We walked uphill from the river . It looked a nice place . A breath of fresh air after Exeter and last night . It was big enough to have a bit to talk about but small enough to be walkable . What time is it ? Half past six . No it cannot be . Yes it is - a few minutes had passed . It is half past six. Realisation - battery stopped on watch . I needed a jeweller . I never found one . Are you like me ? Lost without a timepiece on your arm . Yes I know quite well that most people carry phones with the time continually displayed on them . I dont use my phone as a watch . How can you all the time ?or I felt lost without my friend the watch . It was half past six all day .

So without the correct time what was our first impression of Ross? Just as last time all those years ago I liked it . It was well set out with markings on the ground showing which way to walk safely . Walk on the left up the hill and then down the other side cross over and walk on the opposite pavement to come back . Sensible I thought . The shops were not open yet but the market was setting up in the market hall which was very reminiscent of the ones we see in Lion Le Foret . Open to the elements but filled with stalls.Regular Thursday and Saturday markets are held at the red sandstone Market House building.Built between 1650 and 1654 replacing the older, probably wooden Booth Hall. The upper storey of the Market House now houses a local Arts and Crafts centre. This was closed due to Covid 19.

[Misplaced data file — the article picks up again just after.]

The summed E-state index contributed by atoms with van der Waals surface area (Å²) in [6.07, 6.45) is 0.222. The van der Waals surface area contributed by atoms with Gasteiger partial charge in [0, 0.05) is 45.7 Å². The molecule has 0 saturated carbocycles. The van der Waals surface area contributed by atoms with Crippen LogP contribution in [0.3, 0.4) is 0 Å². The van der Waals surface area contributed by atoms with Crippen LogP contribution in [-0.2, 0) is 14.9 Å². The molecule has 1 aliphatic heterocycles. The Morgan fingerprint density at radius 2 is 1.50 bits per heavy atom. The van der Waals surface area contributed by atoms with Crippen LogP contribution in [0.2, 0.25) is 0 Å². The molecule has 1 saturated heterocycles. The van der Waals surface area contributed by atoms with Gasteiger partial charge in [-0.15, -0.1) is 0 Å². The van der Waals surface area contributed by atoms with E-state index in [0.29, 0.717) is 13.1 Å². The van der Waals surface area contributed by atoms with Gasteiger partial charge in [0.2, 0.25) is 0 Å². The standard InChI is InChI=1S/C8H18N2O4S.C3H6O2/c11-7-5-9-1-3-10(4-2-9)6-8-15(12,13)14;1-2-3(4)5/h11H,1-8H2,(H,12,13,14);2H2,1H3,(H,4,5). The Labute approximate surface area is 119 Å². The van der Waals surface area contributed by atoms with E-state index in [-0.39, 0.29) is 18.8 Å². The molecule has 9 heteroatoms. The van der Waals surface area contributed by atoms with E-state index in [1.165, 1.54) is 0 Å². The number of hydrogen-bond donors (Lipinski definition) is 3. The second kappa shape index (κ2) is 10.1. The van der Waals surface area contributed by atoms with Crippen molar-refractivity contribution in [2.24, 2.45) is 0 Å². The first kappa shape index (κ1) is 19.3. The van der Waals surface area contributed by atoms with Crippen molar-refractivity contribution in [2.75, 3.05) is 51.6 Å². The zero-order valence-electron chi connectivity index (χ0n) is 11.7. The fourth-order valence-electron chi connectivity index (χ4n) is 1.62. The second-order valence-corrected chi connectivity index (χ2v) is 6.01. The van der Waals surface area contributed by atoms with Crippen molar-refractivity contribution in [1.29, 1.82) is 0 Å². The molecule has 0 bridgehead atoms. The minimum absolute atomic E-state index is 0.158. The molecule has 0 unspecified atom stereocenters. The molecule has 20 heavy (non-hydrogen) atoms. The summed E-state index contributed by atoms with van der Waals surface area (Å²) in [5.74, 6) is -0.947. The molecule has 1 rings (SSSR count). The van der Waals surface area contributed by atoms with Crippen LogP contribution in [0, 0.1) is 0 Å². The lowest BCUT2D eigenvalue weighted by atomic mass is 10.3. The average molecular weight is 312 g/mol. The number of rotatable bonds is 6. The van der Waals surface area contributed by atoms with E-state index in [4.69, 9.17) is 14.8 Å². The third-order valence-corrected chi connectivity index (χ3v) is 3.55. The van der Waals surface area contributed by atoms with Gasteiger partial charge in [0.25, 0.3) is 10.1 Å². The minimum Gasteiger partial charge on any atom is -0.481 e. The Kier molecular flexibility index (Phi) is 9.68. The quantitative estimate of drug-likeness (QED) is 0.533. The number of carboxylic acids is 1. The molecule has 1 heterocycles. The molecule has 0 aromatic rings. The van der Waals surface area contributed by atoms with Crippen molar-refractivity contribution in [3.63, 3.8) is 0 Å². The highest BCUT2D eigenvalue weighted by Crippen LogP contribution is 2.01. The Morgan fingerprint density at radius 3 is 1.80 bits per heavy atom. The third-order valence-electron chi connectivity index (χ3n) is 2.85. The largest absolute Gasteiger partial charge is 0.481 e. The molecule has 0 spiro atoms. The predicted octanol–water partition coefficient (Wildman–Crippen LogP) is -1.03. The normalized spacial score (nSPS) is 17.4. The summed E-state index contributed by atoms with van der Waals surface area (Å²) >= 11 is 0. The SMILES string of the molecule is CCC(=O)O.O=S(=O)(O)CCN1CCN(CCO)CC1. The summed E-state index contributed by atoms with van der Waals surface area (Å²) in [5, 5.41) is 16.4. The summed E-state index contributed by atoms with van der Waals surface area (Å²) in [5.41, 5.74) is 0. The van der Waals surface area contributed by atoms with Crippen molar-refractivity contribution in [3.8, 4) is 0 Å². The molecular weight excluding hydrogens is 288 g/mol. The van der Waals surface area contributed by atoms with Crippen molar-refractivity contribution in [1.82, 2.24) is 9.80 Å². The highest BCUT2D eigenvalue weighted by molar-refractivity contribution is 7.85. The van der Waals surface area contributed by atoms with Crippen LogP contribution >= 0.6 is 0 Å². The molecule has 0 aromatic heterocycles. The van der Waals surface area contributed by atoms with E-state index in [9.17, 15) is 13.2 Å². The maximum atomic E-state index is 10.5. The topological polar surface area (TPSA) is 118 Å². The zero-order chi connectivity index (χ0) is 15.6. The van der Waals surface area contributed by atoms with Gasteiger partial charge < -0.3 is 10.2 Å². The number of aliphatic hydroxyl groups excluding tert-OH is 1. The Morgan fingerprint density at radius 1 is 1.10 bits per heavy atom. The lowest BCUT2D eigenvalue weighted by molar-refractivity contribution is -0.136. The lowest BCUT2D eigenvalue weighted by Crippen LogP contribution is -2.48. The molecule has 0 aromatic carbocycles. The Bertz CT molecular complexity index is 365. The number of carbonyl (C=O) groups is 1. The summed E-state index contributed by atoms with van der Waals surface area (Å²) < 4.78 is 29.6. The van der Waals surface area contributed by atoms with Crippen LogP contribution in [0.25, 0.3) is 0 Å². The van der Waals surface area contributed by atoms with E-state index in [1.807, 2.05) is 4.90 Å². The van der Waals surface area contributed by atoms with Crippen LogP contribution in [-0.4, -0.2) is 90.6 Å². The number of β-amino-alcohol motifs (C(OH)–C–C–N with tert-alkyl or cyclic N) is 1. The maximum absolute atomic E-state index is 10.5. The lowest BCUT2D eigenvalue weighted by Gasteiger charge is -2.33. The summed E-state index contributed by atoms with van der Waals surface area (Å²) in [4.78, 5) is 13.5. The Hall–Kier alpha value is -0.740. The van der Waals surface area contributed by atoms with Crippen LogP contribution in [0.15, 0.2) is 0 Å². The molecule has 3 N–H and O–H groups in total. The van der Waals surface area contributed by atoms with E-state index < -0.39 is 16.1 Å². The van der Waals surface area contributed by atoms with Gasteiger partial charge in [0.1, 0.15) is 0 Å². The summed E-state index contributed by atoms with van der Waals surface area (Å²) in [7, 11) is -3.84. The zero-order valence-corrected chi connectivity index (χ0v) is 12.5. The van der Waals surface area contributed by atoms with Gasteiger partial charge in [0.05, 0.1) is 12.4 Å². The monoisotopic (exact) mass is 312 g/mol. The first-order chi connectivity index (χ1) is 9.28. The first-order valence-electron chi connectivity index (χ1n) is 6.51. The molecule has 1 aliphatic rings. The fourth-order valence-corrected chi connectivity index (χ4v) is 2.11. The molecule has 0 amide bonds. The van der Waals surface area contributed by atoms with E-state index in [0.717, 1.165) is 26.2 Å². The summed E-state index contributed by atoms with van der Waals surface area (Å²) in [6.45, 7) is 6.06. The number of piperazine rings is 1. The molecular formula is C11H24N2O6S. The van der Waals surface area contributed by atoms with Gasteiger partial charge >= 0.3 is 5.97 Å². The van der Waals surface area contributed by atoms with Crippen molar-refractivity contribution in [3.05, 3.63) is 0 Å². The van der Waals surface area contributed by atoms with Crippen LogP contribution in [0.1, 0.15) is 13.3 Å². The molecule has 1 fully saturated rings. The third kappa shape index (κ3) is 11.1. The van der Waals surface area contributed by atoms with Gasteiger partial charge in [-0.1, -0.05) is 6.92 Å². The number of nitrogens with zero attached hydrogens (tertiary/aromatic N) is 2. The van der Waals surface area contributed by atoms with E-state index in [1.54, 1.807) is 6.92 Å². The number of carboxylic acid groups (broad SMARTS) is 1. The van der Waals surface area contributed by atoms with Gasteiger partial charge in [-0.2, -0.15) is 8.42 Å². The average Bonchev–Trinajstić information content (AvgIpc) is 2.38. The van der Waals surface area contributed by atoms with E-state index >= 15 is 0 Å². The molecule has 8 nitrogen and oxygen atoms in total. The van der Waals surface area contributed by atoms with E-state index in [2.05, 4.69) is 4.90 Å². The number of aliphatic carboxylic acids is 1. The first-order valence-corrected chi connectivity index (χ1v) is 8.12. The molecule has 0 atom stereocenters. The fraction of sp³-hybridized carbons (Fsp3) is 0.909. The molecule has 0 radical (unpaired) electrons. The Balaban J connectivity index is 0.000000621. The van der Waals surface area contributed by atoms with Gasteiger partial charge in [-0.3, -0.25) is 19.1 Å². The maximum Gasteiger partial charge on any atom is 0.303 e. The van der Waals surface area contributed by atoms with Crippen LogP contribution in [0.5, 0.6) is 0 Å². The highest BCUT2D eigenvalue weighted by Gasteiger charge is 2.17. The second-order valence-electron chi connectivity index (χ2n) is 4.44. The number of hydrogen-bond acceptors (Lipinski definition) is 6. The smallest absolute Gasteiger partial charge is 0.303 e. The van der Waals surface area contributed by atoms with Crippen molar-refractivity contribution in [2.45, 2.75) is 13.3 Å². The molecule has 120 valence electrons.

Ross had a nice feel to it . No-one barged or pushed their way past . Everyone acted sensibily . No standing on corners making it hard to pass . It is a market town with a population not much more than our village . It had a farming feel about it . Nothing you could not like .Ross-on-Wye promotes itself as "the birthplace of British tourism as in 1745, the rector, Dr John Egerton, started taking friends on boat trips down the valley from his rectory at Ross.